Sometimes we lose it. And while yelling kinda feels good in the moment, afterwards? Not so much. But studies show that trying to clamp down on anger actually makes us MORE angry. Here’s how to recognize our parental triggers in time to control them.
Sometimes we lose it. Really lose it. We’re not talking “How many times do I have to tell you to put your shoes on” in a slightly elevated tone. We’re talking… well, Dr. Stuart Shanker calls the emotional state in question “red brain,” and you get the picture.
When we’re in red brain, yelling can actually feel pretty good. It’s also singularly ineffective. Here’s how Dr. Alan Kazdin of the Yale Parenting Center explains it:
If the goal of the parent is catharsis— I want to get this out of my system and show you how mad I am— well, yelling is probably perfect. If the goal is to change something in the child, or develop a positive habit in the child, yelling is not the way to do that.
But clamping down on our anger isn’t effective, either— in fact, studies prove that attempting to do so actually increases our sympathetic nervous system responses and makes us feel more angry.
So this is all pretty tricky. But in this episode we discuss:
techniques for recognizing red brain before we’re in it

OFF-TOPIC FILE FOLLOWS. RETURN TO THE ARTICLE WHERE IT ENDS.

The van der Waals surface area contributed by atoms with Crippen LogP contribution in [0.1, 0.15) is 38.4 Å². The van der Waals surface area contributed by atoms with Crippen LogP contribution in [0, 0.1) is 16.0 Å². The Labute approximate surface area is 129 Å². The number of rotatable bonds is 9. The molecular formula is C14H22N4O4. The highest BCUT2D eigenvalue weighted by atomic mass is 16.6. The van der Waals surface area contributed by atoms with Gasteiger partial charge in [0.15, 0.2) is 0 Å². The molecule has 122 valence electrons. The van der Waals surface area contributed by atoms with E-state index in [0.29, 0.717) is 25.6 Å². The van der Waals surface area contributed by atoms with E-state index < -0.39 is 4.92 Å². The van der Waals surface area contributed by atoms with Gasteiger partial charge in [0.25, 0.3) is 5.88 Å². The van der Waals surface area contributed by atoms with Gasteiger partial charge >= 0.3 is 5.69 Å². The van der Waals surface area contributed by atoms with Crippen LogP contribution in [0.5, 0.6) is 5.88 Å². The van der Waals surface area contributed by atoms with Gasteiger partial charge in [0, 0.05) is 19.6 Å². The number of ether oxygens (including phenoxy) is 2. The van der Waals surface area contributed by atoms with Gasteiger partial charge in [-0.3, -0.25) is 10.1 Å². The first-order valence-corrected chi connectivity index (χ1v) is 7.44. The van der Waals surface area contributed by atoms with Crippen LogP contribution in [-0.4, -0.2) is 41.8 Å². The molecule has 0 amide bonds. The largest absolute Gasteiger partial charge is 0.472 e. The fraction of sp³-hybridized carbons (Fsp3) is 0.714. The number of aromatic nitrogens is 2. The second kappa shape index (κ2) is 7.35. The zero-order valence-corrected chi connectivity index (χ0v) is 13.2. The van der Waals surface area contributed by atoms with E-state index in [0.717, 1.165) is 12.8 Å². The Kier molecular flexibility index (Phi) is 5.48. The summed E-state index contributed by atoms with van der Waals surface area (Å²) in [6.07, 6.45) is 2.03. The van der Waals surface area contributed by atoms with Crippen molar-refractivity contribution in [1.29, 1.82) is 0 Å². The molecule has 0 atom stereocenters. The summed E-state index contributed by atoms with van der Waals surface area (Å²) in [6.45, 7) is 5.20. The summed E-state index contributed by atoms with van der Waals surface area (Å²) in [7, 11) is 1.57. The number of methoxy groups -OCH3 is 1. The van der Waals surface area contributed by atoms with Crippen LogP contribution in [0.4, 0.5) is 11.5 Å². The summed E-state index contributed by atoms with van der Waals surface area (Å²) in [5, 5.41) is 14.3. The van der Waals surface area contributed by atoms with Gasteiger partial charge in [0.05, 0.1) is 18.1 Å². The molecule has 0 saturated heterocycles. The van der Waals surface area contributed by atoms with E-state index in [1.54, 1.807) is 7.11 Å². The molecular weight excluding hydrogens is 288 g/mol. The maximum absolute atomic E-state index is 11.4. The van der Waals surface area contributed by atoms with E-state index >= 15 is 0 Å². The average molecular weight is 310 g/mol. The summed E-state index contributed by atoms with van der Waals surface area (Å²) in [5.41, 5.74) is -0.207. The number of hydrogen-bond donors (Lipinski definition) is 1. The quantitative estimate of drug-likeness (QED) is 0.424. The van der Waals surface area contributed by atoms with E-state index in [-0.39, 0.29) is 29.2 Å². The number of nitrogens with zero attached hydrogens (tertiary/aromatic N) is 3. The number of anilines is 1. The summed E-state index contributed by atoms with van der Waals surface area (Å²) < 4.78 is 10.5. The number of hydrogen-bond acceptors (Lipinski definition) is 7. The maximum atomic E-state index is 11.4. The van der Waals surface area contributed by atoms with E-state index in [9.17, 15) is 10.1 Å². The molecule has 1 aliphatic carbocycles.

why we sometimes treat strangers better than our loved ones
Margaret’s “self-doghouse” technique
how to properly make it up to our kids after we blow up
And after discussing what NOT to say, Amy discusses what TO say to our kids with with Heather Turgeon and Julie Wright, the authors of Now Say This: The Right Words To Solve Every Parenting Dilemma.
Heather and Julie explain their extremely effective “ALP” technique for communicating with our kids— Attune, Limit-Set, Problem-Solve. They also explain the importance of “the repair set” and modeling emotional health for our kids, particularly after we have not been our best selves.
Here’s links to some of the other research and studies discussed in this episode:
Margaret’s surprisingly useful “family doghouse” plaque
Stephen Marche for NYT: Why You Should Stop Yelling At Your Kids
Kelly for Happy You, Happy Family: Why Every Parent Should Know the Magic 5:1 Ratio – And How to Do It
Dr. Karen Leith et al for Journal of Personality and Social Psychology: Why Do Bad Moods Increase Self-Defeating Behavior?
Dr. Ralph Erber et al: On being cool and collected: Mood regulation in anticipation of social interaction.
Sue Shellenbarger for the Wall Street Journal: Talking to Your Kids After You Yell
and our episode on yelling, which is kinda the same but kinda different.
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